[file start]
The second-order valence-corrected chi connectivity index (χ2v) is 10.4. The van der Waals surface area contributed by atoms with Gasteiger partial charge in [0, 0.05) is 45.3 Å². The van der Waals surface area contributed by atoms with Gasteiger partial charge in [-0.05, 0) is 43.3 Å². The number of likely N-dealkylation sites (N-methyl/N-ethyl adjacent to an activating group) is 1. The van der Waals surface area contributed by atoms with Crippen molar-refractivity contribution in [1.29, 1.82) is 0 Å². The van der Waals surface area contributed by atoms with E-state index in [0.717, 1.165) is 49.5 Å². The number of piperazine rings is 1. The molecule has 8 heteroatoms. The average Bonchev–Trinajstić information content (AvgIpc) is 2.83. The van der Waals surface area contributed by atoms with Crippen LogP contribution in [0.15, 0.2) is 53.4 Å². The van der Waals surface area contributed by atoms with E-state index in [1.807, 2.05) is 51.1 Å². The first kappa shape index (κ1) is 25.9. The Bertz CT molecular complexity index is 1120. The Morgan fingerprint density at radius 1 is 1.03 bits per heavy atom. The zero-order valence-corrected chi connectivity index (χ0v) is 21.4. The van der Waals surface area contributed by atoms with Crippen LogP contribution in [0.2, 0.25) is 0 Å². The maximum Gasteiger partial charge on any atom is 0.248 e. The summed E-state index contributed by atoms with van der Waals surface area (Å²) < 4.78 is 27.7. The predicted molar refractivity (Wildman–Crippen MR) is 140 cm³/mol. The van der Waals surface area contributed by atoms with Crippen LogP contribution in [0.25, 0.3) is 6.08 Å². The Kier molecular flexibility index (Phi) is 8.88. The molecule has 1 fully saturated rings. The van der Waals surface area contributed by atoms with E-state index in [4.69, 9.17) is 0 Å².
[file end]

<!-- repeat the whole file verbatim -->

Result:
The second-order valence-corrected chi connectivity index (χ2v) is 10.4. The van der Waals surface area contributed by atoms with Gasteiger partial charge in [0, 0.05) is 45.3 Å². The van der Waals surface area contributed by atoms with Gasteiger partial charge in [-0.05, 0) is 43.3 Å². The number of likely N-dealkylation sites (N-methyl/N-ethyl adjacent to an activating group) is 1. The van der Waals surface area contributed by atoms with Crippen molar-refractivity contribution in [1.29, 1.82) is 0 Å². The van der Waals surface area contributed by atoms with E-state index in [0.717, 1.165) is 49.5 Å². The number of piperazine rings is 1. The molecule has 8 heteroatoms. The average Bonchev–Trinajstić information content (AvgIpc) is 2.83. The van der Waals surface area contributed by atoms with Crippen LogP contribution in [0.15, 0.2) is 53.4 Å². The van der Waals surface area contributed by atoms with E-state index in [1.807, 2.05) is 51.1 Å². The first kappa shape index (κ1) is 25.9. The Bertz CT molecular complexity index is 1120. The Morgan fingerprint density at radius 1 is 1.03 bits per heavy atom. The zero-order valence-corrected chi connectivity index (χ0v) is 21.4. The van der Waals surface area contributed by atoms with Crippen LogP contribution in [0.2, 0.25) is 0 Å². The maximum Gasteiger partial charge on any atom is 0.248 e. The summed E-state index contributed by atoms with van der Waals surface area (Å²) < 4.78 is 27.7. The predicted molar refractivity (Wildman–Crippen MR) is 140 cm³/mol. The van der Waals surface area contributed by atoms with Crippen LogP contribution in [0.25, 0.3) is 6.08 Å². The Kier molecular flexibility index (Phi) is 8.88. The molecule has 1 fully saturated rings. The van der Waals surface area contributed by atoms with E-state index in [4.69, 9.17) is 0 Å².